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  • The Dead-Tossed Waves
  • Written by Carrie Ryan
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On Sale: March 09, 2010
Pages: 432 | ISBN: 978-0-375-89542-5
Published by : Delacorte Books for Young Readers RH Childrens Books

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Read by Tara Sands
On Sale: March 09, 2010
ISBN: 978-0-307-71030-7
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Read by Tara Sands
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ISBN: 978-0-307-70717-8
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ABOUT THE BOOK ABOUT THE BOOK
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Synopsis|Excerpt

Synopsis

Gabry lives a quiet life, secure in her town next to the sea and behind the Barrier. She's content to let her friends dream of the Dark City up the coast--home is all she's ever known and all she needs for happiness.
But life after the Return is never safe.
Gabry's mother thought she left her secrets behind in the Forest of Hands and Teeth, but like the dead in their world, secrets don't stay buried. And now, Gabry's world is crumbling.
In one reckless moment, half of Gabry's generation is dead, the other half imprisoned.
Now Gabry knows only one thing: if she has any hope of a future, she must face the forest of her mother's past.

Excerpt

I    

The story goes that even after the Return they tried to keep the roller coasters going. They said it reminded them of the before time. When they didn't have to worry about people rising from the dead, when they didn't have to build fences and walls andbarriers to protect themselves from the masses of Mudo constantly seeking human flesh. When the living weren't forever hunted.  

They said it made them feel normal.  

And so even while the Mudo--neighbors and friends who'd been infected, died and Returned--pulled at the fences surrounding the amusement park, they kept the rides moving.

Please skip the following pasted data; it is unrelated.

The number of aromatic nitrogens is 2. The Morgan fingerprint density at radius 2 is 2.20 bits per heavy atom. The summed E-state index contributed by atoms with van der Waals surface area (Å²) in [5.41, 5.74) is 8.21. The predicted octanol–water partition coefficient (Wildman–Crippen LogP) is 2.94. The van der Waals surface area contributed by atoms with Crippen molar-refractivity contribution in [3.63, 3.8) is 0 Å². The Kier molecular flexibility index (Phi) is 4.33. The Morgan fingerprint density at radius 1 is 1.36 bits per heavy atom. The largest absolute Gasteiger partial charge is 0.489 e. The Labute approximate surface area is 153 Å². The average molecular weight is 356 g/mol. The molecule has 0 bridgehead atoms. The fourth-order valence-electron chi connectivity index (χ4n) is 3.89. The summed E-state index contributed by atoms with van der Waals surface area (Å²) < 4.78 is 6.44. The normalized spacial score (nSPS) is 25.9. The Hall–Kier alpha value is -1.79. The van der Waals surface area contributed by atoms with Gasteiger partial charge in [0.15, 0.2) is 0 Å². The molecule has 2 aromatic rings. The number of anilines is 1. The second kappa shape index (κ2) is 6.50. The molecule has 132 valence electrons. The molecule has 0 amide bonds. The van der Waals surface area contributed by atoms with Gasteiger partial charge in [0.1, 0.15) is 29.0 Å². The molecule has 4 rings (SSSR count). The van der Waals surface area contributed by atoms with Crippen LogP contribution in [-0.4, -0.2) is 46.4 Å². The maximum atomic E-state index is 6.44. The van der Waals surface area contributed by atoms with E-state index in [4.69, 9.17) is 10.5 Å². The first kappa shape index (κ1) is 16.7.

Even after the Forest was shut off, one last gasp at sequestering the infection and containing the Mudo, the carousel kept turning, the coasters kept rumbling, the teacups kept spinning. Though my town of Vista was far away from the core of the Protectorate, they hoped people would come fly along the coasters. Would still want to forget.  

But then travel became too difficult. People were concerned with trying to survive and little could make them forget the reality of the world they lived in. The coasters slowly crumbled outside the old city perched at the tip of a long treacherous road along the coast. Everyone simply forgot about them, one other aspect of pre-Return life that gradually dimmed in the memories and stories passed down from year to year.  

I never really thought about them until tonight--when my best friend's older brother invites us to sneak past the Barriers and into the ruins of the amusement park with him and his friends.  

"Come on, Gabry," Cira whines, dancing around me. I can almost feel the energy and excitement buzzing off her skin. We stand next to the Barrier that separates Vista from the ruins of the old city, the thick wooden wall keeping the dangers of the world out and us safely in. Already a few of the older kids have skimmed over the top, their feet a flash against the night sky. I rub my palms against my legs, my heart a thrum in my chest.  

There are a thousand reasons why I don't want to go with them into the ruins, not the least of which is that it's forbidden. But there's one reason I do want to take the risk. I glance past Cira to her brother and his eyes catch mine. I can't stop the seep of heat crawling up my neck as I dart my gaze away, hoping he didn't notice me looking and at the same time desperately wishing he did.